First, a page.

Flood damage to Brampton city resources not likely to qualify for provincial disaster relief: staff

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Published March 9, 2022 at 5:05 pm

City of Brampton staff say flood damage estimates to city resources are around $1 million and well below qualifying for disaster assistance from Queen’s Park.

The city reached out to the province for emergency relief following flooding in Brampton’s Churchville area last month when warm weather and rain caused ice jams and flooding across the city.

The city reached out to the province for emergency relief following flooding in Brampton’s Churchville area last month when warm weather and rain caused ice jams and flooding across the city.

There were no injuries reported due to the flood, but many homes and city properties were damaged as rising waters reached up to about six feet deep in some areas.

The mayor said last week that he liaised with the province on disaster relief and has repeatedly said damages to city-owned assets could be in excess of “$15 million.”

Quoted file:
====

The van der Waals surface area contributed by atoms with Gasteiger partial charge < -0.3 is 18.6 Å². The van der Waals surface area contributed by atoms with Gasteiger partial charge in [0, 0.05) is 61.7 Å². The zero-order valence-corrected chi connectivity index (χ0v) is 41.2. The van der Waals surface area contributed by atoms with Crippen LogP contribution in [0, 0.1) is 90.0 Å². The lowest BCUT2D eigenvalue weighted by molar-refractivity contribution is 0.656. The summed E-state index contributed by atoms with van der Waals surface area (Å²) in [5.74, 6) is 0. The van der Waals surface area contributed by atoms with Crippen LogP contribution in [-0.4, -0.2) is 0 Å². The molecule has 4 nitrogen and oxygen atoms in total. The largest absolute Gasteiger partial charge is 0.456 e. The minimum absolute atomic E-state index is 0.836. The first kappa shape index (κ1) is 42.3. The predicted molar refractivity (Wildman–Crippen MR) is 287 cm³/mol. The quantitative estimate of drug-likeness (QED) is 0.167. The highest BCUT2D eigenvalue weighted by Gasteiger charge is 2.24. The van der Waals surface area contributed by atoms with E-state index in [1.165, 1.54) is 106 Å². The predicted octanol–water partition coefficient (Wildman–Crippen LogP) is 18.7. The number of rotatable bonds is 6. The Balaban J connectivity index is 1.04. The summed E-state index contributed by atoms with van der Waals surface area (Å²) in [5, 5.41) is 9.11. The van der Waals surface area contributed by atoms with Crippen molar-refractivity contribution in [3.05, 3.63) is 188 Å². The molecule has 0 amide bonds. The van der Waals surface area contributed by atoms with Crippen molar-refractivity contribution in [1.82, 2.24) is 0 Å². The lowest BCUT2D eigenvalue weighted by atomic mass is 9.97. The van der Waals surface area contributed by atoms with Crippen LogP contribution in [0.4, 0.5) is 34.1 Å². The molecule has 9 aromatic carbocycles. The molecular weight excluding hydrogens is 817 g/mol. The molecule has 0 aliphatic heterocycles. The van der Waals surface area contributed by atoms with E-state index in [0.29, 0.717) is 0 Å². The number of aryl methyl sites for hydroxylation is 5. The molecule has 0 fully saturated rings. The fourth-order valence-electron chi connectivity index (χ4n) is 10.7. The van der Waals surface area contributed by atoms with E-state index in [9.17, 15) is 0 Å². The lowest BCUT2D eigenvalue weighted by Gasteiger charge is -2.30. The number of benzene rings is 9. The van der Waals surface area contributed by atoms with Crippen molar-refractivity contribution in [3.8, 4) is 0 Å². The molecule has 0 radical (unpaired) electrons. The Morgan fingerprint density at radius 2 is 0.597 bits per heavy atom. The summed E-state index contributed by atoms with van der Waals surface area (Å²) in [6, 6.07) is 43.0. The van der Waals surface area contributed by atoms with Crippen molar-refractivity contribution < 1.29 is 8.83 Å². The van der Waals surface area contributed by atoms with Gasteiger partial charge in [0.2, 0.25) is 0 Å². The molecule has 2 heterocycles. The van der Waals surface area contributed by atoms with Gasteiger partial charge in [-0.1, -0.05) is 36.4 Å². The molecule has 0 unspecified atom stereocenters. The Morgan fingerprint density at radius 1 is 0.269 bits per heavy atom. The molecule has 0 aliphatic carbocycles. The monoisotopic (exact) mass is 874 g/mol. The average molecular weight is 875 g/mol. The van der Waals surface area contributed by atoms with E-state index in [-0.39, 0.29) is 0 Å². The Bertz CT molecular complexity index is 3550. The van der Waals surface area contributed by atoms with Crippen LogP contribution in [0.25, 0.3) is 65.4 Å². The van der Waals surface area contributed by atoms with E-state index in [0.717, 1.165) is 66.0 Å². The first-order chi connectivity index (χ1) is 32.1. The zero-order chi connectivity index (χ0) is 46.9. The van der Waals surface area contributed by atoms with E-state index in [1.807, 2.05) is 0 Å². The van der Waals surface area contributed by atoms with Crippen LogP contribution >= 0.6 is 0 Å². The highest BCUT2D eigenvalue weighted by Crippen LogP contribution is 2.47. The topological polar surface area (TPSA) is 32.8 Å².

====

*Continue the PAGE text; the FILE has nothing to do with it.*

But city staff and Regional Councillors have said the estimates are closer to $1 million and that Brampton likely won’t qualify for provincial assistance.

“We have a good idea of what the costs of cleanup and repair is going to be for Churchville and in and around $1 million dollars,” Councillor Michael Palleschi said in council last week.

To be eligible for the province’s Municipal Disaster Recovery Assistance program, municipalities must have experienced “a sudden, unexpected and extraordinary natural event” with incremental costs linked to the disaster “at least equal to three per cent of a municipality’s own purpose taxation levy.”

The current $1-million estimate is well below the $15 million threshold for Brampton to qualify for disaster funding, the same number repeatedly offered by Mayor Brown when asked for updated damage estimates.

“I really don’t see at this point the implications from the flooding – whether it’s the roads, the park or even inclusive of the bridge – to really achieve that kind of number,” Mike Parks with Brampton Public Works said.

While Councillor Palleschi said current estimates don’t meet the provincial requirements, he wants the city to “keep our options open” and continue to assess damage to roads and further the Churchville bridge.

Even if the city doesn’t meet the disaster threshold, residents impacted by floods may be able to access funds through the province’s Disaster Recovery Assistance Program.

If activated, the program would give residents 120 days to collect all the costs and submit to the province.

Council said last week that the city was expecting an update from the province in the coming days.

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